View Full Version : In Mexico, a Universal Struggle Against Power and Forgetting

Ed Jewett
11-12-2011, 04:07 AM
In Mexico, a Universal Struggle Against Power and Forgetting (http://willyloman.wordpress.com/2011/11/11/in-mexico-a-universal-struggle-against-power-and-forgetting/)Posted on November 11, 2011 by willyloman

(Read this article by John Pilger and then recall how the fake group Anonymous is “attacking” the “drug cartels” in Mexico. What they are actually doing is lending credence to the propaganda about all of these murders being committed by “drug cartels”. Just check out this article about bloggers being murdered (http://www.readwriteweb.com/archives/drug_cartel_murders_another_blogger.php). Several anti-government bloggers and journalists have been killed since the neo-liberal president hijacked the last election in 2006. They were anti-government and the drug cartels killed them? Yeah right. These murders are the work of right-wing death-squads operating in Mexico just like all the other death-squads that have been set up and maintained by the CIA covertly over the past 5 decades. Now remember operation Fast and Furious and how they, the DEA and the Department of Justice, “lost track” of 1400 weapons… to the “drug cartels”… get it? See how that works? It’s pretty obvious when you understand the larger picture. They can’t provide death-squads with weapons that can be tracked back to the US so they “accidentally lose track” of enough to equip a small army and then say “opps. sorry” when it comes out. In a recent statement to congress Eric Holder said that we could expect to see more of these weapons turn up over the next few years after they kill people in Mexico and even here in the United States. Is there an all out push to send people into Mexico to retrieve these illegal automatic weapons we gave the “drug cartels”? No. Because they are doing what our neo-liberal government wants them to do with them. )
by John Pilger, Global Research (http://www.globalresearch.ca/index.php?context=va&aid=27590)
The beneficiaries of the new, privatised Mexico are those like Carlos Slim, now ahead of Bill Gates as the world’s richest man, whose fingers are lodged in every imaginable pie: from food and construction to the national telephone company. A US diplomatic cable released by WikiLeaks says, “The net worth of the 10 richest people of Mexico – a country where more than 40 per cent of the population lives in poverty – represents roughly 10 per cent of the gross domestic product.”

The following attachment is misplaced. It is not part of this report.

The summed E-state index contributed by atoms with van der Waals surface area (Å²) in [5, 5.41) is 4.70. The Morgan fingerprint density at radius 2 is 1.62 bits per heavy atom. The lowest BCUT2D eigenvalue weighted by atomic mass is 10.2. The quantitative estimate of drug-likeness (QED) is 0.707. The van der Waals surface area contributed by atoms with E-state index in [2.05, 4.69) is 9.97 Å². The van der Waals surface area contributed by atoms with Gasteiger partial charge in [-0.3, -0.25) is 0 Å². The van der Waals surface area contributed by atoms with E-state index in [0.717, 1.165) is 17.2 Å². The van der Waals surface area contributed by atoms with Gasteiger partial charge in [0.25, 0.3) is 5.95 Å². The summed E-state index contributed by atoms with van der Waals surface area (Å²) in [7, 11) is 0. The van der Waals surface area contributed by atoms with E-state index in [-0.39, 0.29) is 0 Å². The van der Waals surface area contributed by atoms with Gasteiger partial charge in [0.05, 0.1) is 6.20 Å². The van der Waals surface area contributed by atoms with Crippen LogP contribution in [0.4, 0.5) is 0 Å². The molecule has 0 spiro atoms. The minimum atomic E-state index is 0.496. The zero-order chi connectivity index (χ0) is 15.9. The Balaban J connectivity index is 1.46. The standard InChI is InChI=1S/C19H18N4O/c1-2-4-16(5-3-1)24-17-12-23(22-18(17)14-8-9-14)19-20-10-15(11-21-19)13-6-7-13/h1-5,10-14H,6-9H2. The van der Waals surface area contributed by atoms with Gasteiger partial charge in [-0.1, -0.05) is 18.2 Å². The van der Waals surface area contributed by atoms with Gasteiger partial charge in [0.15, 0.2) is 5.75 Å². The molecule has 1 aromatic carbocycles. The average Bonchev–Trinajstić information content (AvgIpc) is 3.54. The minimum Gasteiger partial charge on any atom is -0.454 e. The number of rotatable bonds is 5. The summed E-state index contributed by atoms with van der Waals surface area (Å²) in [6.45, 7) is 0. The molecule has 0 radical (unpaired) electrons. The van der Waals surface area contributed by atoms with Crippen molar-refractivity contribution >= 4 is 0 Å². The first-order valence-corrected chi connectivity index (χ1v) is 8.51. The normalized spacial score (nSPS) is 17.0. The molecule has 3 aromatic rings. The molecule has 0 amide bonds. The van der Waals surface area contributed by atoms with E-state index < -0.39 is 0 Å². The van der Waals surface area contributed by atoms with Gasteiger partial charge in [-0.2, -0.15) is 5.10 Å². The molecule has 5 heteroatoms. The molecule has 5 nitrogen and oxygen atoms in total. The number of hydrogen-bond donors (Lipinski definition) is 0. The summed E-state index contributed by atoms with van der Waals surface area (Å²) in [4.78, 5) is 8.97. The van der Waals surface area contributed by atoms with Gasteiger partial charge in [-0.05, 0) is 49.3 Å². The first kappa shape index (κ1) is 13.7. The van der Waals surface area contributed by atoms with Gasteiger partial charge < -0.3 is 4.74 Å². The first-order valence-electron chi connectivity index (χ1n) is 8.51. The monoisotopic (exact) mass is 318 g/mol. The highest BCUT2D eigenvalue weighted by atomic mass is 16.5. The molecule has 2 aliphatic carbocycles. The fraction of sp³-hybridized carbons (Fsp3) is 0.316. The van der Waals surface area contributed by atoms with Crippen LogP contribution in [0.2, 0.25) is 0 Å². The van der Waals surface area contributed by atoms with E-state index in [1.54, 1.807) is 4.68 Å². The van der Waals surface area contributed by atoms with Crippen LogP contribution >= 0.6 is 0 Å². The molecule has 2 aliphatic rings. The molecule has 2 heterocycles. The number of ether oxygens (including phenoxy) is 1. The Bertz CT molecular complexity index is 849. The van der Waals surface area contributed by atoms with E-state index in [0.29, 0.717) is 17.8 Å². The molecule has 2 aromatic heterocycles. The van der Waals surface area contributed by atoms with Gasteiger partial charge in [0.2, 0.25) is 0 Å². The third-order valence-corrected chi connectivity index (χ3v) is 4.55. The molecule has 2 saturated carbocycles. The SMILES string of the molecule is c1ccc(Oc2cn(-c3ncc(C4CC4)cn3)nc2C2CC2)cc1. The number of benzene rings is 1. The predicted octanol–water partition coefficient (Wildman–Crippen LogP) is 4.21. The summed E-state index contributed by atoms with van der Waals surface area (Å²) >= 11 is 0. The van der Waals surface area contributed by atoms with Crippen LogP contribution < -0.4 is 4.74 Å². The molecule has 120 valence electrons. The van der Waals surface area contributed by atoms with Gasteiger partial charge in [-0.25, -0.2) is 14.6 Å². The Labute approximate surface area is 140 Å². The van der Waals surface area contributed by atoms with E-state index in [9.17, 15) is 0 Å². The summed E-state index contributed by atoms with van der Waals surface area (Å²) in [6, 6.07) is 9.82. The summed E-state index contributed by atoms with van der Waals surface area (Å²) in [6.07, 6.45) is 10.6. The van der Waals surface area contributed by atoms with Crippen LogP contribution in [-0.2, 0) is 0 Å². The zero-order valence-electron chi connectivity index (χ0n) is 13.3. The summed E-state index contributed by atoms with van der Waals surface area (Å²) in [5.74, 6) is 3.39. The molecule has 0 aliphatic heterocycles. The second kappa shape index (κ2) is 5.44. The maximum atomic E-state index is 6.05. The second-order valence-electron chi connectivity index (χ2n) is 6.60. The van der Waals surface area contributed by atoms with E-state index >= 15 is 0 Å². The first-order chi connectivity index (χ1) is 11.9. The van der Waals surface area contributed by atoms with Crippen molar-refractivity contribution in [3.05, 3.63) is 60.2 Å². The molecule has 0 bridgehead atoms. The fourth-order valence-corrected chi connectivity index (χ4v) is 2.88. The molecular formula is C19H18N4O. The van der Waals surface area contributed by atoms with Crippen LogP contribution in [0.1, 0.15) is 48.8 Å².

The last election, in 2006, was won by Felipe Calderon, Washington’s man, followed by persistent allegations that it was rigged. Calderon declared what he calls “a war on drug gangs” and 50,000 dead are the result. No one doubts the menace of the drug cartels, but the real “security issue” is more likely the resistance of ordinary Mexicans to an enduring inequity and a rotten elite.
For most of this year, thousands of los indignados have taken over the massive parade ground known as the Zocalo facing the National Palace. The occupations in Wall Street and around the world have their genesis in Latin America. The difference here is there is none of the angst about the protestors’ “focus”. As in all places where people live on the edge and the state and its cronyism cast lawless shadows, they know exactly what they want. Ask some of the 44,000 employees of the national power company, who prevented the fire sale of the national grid until Calderon sacked them all; and the striking copper miners of Cananea, whose owners funded Calderon’s campaign; and the former pilots and stewards of the national airline, Mexicana, dissolved in a sham bankruptcy that was a gift to the private airline industry.
These angry, eloquent and often courageous people have long known something many in Europe and the United States are only beginning to realise: there is no choice but to fight the economic extremism unleashed in Washington and London a generation ago. Employment, trade unionism, public health, education, “life itself”, says Manuel Lopez Obrador, the former mayor of Mexico City who ran against Calderon, “has since been struck by a political and economic earthquake”. Since Calderon came to power, 30 journalists have been killed, ten this year alone, says the Committee to Protect Journalists. Again, the drug cartels are blamed, but suppression of a national resistance, co-ordinated with the United States, is also the truth.
[read the rest, here (http://www.globalresearch.ca/index.php?context=va&aid=27590)]